Monitoring the effectiveness of cleaning in four British hospitals


      A survey of cleaning effectiveness was conducted in two wards in four acute hospitals in England and Wales. Surfaces were monitored immediately before and after cleaning on three separate occasions using visual assessment, adenosine triphosphate (ATP) bioluminescence, expressed in relative light units (RLUs), and microbiological methods (aerobic colony counts [ACC]), expressed in colony forming units (cfu) per cm2.


      Comparison of data from a total of over 3000 assessments showed highly significant differences in failure rates between visual assessment and either ATP or microbiological counts. There was no significant difference in failure rates between ATP and microbiological counts. Using visual assessment, failure rates were significantly lower after cleaning than before. Using ATP or microbiological methods, failure rates were not significantly different after cleaning.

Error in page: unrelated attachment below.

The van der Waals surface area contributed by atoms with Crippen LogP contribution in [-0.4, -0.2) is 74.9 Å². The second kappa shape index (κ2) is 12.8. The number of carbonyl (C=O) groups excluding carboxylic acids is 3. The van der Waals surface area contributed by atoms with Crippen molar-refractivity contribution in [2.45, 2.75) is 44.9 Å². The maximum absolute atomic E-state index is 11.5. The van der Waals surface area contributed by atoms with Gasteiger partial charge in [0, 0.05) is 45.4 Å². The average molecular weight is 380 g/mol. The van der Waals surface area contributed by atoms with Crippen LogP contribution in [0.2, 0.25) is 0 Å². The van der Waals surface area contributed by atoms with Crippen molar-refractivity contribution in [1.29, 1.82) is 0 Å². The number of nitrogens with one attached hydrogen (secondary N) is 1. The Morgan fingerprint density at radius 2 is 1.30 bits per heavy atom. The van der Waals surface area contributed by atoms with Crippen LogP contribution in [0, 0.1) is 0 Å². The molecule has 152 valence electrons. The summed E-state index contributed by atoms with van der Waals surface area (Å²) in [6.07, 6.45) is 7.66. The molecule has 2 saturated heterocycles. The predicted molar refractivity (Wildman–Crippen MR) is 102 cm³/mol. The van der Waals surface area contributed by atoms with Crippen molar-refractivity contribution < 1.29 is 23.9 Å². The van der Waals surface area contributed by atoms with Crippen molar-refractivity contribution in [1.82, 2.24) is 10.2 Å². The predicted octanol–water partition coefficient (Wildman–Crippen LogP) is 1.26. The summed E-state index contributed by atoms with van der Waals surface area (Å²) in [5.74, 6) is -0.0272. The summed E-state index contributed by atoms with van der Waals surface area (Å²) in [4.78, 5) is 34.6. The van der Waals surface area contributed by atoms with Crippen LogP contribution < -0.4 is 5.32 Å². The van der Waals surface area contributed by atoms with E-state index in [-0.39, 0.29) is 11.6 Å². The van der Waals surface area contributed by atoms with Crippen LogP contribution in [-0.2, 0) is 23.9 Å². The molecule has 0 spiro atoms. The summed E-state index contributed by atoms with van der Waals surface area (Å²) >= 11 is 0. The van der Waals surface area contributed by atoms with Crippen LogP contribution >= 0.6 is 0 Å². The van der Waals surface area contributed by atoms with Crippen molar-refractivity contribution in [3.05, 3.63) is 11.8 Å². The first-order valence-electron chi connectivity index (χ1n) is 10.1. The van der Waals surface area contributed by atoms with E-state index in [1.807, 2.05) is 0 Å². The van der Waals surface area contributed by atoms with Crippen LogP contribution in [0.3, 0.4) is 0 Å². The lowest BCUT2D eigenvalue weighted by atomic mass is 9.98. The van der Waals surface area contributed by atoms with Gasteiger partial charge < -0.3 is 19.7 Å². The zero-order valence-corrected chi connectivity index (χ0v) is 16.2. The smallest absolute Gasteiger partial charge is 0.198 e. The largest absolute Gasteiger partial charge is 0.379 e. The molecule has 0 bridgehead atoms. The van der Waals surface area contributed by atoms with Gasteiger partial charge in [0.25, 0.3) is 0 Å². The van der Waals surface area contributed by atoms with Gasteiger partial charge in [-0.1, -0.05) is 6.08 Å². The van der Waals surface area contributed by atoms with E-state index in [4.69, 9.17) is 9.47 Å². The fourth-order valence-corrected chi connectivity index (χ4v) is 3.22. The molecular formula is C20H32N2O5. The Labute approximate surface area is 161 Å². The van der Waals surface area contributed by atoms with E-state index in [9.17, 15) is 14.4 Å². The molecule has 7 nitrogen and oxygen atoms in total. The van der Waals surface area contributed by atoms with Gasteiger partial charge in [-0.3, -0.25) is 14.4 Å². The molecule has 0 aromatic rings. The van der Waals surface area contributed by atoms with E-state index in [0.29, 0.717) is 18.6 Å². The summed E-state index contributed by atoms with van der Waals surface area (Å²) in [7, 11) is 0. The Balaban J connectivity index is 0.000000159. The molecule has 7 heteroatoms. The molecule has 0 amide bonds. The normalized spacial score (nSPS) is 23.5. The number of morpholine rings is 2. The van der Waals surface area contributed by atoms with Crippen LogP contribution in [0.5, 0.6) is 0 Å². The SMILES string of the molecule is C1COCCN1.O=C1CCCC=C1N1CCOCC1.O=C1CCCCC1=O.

Data obtained using both ATP and ACC, indicated considerable variability after cleaning and that failed surfaces were often well in excess of benchmark values.


      Cumulatively, the results indicate that visual assessment is not a reliable indicator of surface cleanliness or of cleaning efficacy. Concerns also arise about the standards of surface cleanliness achieved after cleaning in the hospitals.
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